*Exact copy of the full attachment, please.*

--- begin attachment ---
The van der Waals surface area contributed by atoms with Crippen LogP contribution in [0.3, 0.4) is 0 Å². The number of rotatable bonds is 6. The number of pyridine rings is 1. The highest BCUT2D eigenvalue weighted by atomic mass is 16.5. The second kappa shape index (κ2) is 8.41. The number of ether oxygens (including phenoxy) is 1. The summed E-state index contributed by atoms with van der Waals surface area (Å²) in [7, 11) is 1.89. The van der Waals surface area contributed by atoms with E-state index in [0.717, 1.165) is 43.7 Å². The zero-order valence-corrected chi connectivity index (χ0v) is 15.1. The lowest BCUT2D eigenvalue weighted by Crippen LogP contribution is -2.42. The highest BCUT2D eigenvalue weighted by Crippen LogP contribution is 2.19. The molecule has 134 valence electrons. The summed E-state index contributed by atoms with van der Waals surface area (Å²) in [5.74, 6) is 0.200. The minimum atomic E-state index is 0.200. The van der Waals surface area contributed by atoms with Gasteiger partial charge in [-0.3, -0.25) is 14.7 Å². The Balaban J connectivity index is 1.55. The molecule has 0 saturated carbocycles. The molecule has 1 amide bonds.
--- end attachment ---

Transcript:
The van der Waals surface area contributed by atoms with Crippen LogP contribution in [0.3, 0.4) is 0 Å². The number of rotatable bonds is 6. The number of pyridine rings is 1. The highest BCUT2D eigenvalue weighted by atomic mass is 16.5. The second kappa shape index (κ2) is 8.41. The number of ether oxygens (including phenoxy) is 1. The summed E-state index contributed by atoms with van der Waals surface area (Å²) in [7, 11) is 1.89. The van der Waals surface area contributed by atoms with E-state index in [0.717, 1.165) is 43.7 Å². The zero-order valence-corrected chi connectivity index (χ0v) is 15.1. The lowest BCUT2D eigenvalue weighted by Crippen LogP contribution is -2.42. The highest BCUT2D eigenvalue weighted by Crippen LogP contribution is 2.19. The molecule has 134 valence electrons. The summed E-state index contributed by atoms with van der Waals surface area (Å²) in [5.74, 6) is 0.200. The minimum atomic E-state index is 0.200. The van der Waals surface area contributed by atoms with Gasteiger partial charge in [-0.3, -0.25) is 14.7 Å². The Balaban J connectivity index is 1.55. The molecule has 0 saturated carbocycles. The molecule has 1 amide bonds.